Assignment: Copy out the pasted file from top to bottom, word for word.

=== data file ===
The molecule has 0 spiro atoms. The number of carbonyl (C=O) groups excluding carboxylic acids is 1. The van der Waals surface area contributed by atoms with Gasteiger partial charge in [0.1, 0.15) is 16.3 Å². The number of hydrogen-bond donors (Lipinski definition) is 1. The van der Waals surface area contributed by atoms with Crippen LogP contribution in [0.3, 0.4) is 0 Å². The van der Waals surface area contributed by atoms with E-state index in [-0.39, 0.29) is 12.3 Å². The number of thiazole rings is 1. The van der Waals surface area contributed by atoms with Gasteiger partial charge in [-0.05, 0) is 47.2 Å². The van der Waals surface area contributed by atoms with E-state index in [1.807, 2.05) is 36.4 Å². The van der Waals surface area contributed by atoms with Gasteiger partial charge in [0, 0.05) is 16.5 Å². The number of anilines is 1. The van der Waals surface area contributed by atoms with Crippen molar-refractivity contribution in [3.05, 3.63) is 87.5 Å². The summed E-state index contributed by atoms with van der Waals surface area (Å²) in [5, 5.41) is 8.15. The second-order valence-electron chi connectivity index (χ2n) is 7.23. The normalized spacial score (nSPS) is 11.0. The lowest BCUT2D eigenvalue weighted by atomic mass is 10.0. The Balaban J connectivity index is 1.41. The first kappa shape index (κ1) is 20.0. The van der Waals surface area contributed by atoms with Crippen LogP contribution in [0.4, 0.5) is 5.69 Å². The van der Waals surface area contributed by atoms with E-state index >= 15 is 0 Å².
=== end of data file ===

The molecule has 0 spiro atoms. The number of carbonyl (C=O) groups excluding carboxylic acids is 1. The van der Waals surface area contributed by atoms with Gasteiger partial charge in [0.1, 0.15) is 16.3 Å². The number of hydrogen-bond donors (Lipinski definition) is 1. The van der Waals surface area contributed by atoms with Crippen LogP contribution in [0.3, 0.4) is 0 Å². The van der Waals surface area contributed by atoms with E-state index in [-0.39, 0.29) is 12.3 Å². The number of thiazole rings is 1. The van der Waals surface area contributed by atoms with Gasteiger partial charge in [-0.05, 0) is 47.2 Å². The van der Waals surface area contributed by atoms with E-state index in [1.807, 2.05) is 36.4 Å². The van der Waals surface area contributed by atoms with Gasteiger partial charge in [0, 0.05) is 16.5 Å². The number of anilines is 1. The van der Waals surface area contributed by atoms with Crippen molar-refractivity contribution in [3.05, 3.63) is 87.5 Å². The summed E-state index contributed by atoms with van der Waals surface area (Å²) in [5, 5.41) is 8.15. The second-order valence-electron chi connectivity index (χ2n) is 7.23. The normalized spacial score (nSPS) is 11.0. The lowest BCUT2D eigenvalue weighted by atomic mass is 10.0. The Balaban J connectivity index is 1.41. The first kappa shape index (κ1) is 20.0. The van der Waals surface area contributed by atoms with Crippen LogP contribution in [0.4, 0.5) is 5.69 Å². The van der Waals surface area contributed by atoms with E-state index >= 15 is 0 Å².